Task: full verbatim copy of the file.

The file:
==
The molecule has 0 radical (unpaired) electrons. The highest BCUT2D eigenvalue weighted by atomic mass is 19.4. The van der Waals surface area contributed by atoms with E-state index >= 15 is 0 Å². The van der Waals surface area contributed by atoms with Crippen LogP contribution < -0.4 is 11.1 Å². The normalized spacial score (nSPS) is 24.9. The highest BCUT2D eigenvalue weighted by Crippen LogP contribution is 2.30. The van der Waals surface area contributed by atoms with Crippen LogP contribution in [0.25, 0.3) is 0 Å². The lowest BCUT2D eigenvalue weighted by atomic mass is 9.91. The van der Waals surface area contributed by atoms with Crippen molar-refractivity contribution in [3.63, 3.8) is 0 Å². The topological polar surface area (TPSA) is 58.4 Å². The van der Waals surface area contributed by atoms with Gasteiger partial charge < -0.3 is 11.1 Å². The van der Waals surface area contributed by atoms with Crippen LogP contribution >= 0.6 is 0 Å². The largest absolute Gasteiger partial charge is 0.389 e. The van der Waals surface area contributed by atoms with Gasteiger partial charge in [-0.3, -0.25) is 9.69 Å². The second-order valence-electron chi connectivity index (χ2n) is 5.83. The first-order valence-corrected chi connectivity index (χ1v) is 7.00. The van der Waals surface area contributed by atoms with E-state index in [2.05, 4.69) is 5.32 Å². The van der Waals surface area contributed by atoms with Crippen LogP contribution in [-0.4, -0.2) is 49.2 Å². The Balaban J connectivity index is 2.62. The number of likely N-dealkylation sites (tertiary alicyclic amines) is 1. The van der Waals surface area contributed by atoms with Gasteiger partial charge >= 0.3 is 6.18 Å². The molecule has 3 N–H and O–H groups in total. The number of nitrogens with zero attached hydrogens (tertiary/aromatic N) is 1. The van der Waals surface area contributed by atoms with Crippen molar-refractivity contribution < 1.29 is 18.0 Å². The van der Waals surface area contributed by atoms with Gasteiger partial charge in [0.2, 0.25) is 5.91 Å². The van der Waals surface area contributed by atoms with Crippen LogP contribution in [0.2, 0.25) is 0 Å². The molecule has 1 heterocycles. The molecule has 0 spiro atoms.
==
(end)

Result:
The molecule has 0 radical (unpaired) electrons. The highest BCUT2D eigenvalue weighted by atomic mass is 19.4. The van der Waals surface area contributed by atoms with E-state index >= 15 is 0 Å². The van der Waals surface area contributed by atoms with Crippen LogP contribution < -0.4 is 11.1 Å². The normalized spacial score (nSPS) is 24.9. The highest BCUT2D eigenvalue weighted by Crippen LogP contribution is 2.30. The van der Waals surface area contributed by atoms with Crippen LogP contribution in [0.25, 0.3) is 0 Å². The lowest BCUT2D eigenvalue weighted by atomic mass is 9.91. The van der Waals surface area contributed by atoms with Crippen molar-refractivity contribution in [3.63, 3.8) is 0 Å². The topological polar surface area (TPSA) is 58.4 Å². The van der Waals surface area contributed by atoms with Gasteiger partial charge < -0.3 is 11.1 Å². The van der Waals surface area contributed by atoms with Crippen LogP contribution >= 0.6 is 0 Å². The largest absolute Gasteiger partial charge is 0.389 e. The van der Waals surface area contributed by atoms with Gasteiger partial charge in [-0.3, -0.25) is 9.69 Å². The second-order valence-electron chi connectivity index (χ2n) is 5.83. The first-order valence-corrected chi connectivity index (χ1v) is 7.00. The van der Waals surface area contributed by atoms with E-state index in [2.05, 4.69) is 5.32 Å². The van der Waals surface area contributed by atoms with Crippen LogP contribution in [-0.4, -0.2) is 49.2 Å². The Balaban J connectivity index is 2.62. The number of likely N-dealkylation sites (tertiary alicyclic amines) is 1. The van der Waals surface area contributed by atoms with Gasteiger partial charge >= 0.3 is 6.18 Å². The molecule has 3 N–H and O–H groups in total. The number of nitrogens with zero attached hydrogens (tertiary/aromatic N) is 1. The van der Waals surface area contributed by atoms with Crippen molar-refractivity contribution < 1.29 is 18.0 Å². The van der Waals surface area contributed by atoms with Gasteiger partial charge in [0.2, 0.25) is 5.91 Å². The van der Waals surface area contributed by atoms with Crippen LogP contribution in [0.2, 0.25) is 0 Å². The molecule has 1 heterocycles. The molecule has 0 spiro atoms.